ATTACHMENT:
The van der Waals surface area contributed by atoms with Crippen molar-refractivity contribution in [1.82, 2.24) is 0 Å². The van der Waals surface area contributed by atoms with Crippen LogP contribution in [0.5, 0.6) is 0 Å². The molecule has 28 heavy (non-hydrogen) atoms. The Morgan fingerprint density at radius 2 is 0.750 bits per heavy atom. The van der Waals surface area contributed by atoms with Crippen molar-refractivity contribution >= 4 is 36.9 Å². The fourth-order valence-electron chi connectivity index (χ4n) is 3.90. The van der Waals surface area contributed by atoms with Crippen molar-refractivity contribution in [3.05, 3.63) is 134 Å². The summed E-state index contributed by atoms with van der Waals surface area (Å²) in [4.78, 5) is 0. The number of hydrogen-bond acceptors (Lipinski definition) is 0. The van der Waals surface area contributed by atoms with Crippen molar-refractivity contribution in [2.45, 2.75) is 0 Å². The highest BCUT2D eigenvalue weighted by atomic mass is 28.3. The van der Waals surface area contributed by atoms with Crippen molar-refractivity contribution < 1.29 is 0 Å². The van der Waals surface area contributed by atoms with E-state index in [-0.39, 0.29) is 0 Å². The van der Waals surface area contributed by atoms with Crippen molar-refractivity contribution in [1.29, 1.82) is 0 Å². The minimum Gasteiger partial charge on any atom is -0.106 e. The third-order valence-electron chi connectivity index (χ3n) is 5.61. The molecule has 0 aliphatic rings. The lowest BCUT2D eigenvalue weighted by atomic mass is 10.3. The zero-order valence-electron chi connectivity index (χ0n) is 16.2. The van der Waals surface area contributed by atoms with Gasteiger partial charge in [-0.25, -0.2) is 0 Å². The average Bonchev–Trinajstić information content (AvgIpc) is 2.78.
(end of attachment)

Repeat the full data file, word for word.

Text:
The van der Waals surface area contributed by atoms with Crippen molar-refractivity contribution in [1.82, 2.24) is 0 Å². The van der Waals surface area contributed by atoms with Crippen LogP contribution in [0.5, 0.6) is 0 Å². The molecule has 28 heavy (non-hydrogen) atoms. The Morgan fingerprint density at radius 2 is 0.750 bits per heavy atom. The van der Waals surface area contributed by atoms with Crippen molar-refractivity contribution >= 4 is 36.9 Å². The fourth-order valence-electron chi connectivity index (χ4n) is 3.90. The van der Waals surface area contributed by atoms with Crippen molar-refractivity contribution in [3.05, 3.63) is 134 Å². The summed E-state index contributed by atoms with van der Waals surface area (Å²) in [4.78, 5) is 0. The number of hydrogen-bond acceptors (Lipinski definition) is 0. The van der Waals surface area contributed by atoms with Crippen molar-refractivity contribution in [2.45, 2.75) is 0 Å². The highest BCUT2D eigenvalue weighted by atomic mass is 28.3. The van der Waals surface area contributed by atoms with Crippen molar-refractivity contribution < 1.29 is 0 Å². The van der Waals surface area contributed by atoms with E-state index in [-0.39, 0.29) is 0 Å². The van der Waals surface area contributed by atoms with Crippen molar-refractivity contribution in [1.29, 1.82) is 0 Å². The minimum Gasteiger partial charge on any atom is -0.106 e. The third-order valence-electron chi connectivity index (χ3n) is 5.61. The molecule has 0 aliphatic rings. The lowest BCUT2D eigenvalue weighted by atomic mass is 10.3. The zero-order valence-electron chi connectivity index (χ0n) is 16.2. The van der Waals surface area contributed by atoms with Gasteiger partial charge in [-0.25, -0.2) is 0 Å². The average Bonchev–Trinajstić information content (AvgIpc) is 2.78.